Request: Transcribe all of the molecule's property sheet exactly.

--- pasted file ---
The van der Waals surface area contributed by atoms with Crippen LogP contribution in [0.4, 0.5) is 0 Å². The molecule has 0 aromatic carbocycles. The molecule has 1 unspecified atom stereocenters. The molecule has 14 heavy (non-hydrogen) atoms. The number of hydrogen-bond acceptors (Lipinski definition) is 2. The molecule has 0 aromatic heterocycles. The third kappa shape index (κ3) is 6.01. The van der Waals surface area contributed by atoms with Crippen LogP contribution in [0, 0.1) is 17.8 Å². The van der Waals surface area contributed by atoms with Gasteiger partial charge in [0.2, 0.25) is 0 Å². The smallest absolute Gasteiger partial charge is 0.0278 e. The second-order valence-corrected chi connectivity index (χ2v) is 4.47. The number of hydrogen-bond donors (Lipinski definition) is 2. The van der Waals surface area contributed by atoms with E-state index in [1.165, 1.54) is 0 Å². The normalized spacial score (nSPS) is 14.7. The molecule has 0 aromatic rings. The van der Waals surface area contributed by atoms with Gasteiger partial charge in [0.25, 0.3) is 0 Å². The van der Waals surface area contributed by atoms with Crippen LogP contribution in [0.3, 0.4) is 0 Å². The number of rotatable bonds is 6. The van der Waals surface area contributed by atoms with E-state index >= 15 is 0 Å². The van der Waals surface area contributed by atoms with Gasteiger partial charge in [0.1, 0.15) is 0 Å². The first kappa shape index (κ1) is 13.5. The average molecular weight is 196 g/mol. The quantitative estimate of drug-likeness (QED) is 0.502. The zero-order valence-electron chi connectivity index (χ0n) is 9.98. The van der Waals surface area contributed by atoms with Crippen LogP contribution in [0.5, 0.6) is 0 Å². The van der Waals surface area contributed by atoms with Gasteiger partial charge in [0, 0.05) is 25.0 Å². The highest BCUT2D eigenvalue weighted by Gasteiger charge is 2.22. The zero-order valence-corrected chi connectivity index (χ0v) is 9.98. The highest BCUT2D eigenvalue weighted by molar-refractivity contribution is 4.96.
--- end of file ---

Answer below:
The van der Waals surface area contributed by atoms with Crippen LogP contribution in [0.4, 0.5) is 0 Å². The molecule has 0 aromatic carbocycles. The molecule has 1 unspecified atom stereocenters. The molecule has 14 heavy (non-hydrogen) atoms. The number of hydrogen-bond acceptors (Lipinski definition) is 2. The molecule has 0 aromatic heterocycles. The third kappa shape index (κ3) is 6.01. The van der Waals surface area contributed by atoms with Crippen LogP contribution in [0, 0.1) is 17.8 Å². The van der Waals surface area contributed by atoms with Gasteiger partial charge in [0.2, 0.25) is 0 Å². The smallest absolute Gasteiger partial charge is 0.0278 e. The second-order valence-corrected chi connectivity index (χ2v) is 4.47. The number of hydrogen-bond donors (Lipinski definition) is 2. The van der Waals surface area contributed by atoms with E-state index in [1.165, 1.54) is 0 Å². The normalized spacial score (nSPS) is 14.7. The molecule has 0 aromatic rings. The van der Waals surface area contributed by atoms with Gasteiger partial charge in [0.25, 0.3) is 0 Å². The van der Waals surface area contributed by atoms with Crippen LogP contribution in [0.3, 0.4) is 0 Å². The number of rotatable bonds is 6. The van der Waals surface area contributed by atoms with E-state index >= 15 is 0 Å². The van der Waals surface area contributed by atoms with Gasteiger partial charge in [0.1, 0.15) is 0 Å². The first kappa shape index (κ1) is 13.5. The average molecular weight is 196 g/mol. The quantitative estimate of drug-likeness (QED) is 0.502. The zero-order valence-electron chi connectivity index (χ0n) is 9.98. The van der Waals surface area contributed by atoms with Crippen LogP contribution in [0.5, 0.6) is 0 Å². The van der Waals surface area contributed by atoms with Gasteiger partial charge in [0, 0.05) is 25.0 Å². The highest BCUT2D eigenvalue weighted by Gasteiger charge is 2.22. The zero-order valence-corrected chi connectivity index (χ0v) is 9.98. The highest BCUT2D eigenvalue weighted by molar-refractivity contribution is 4.96.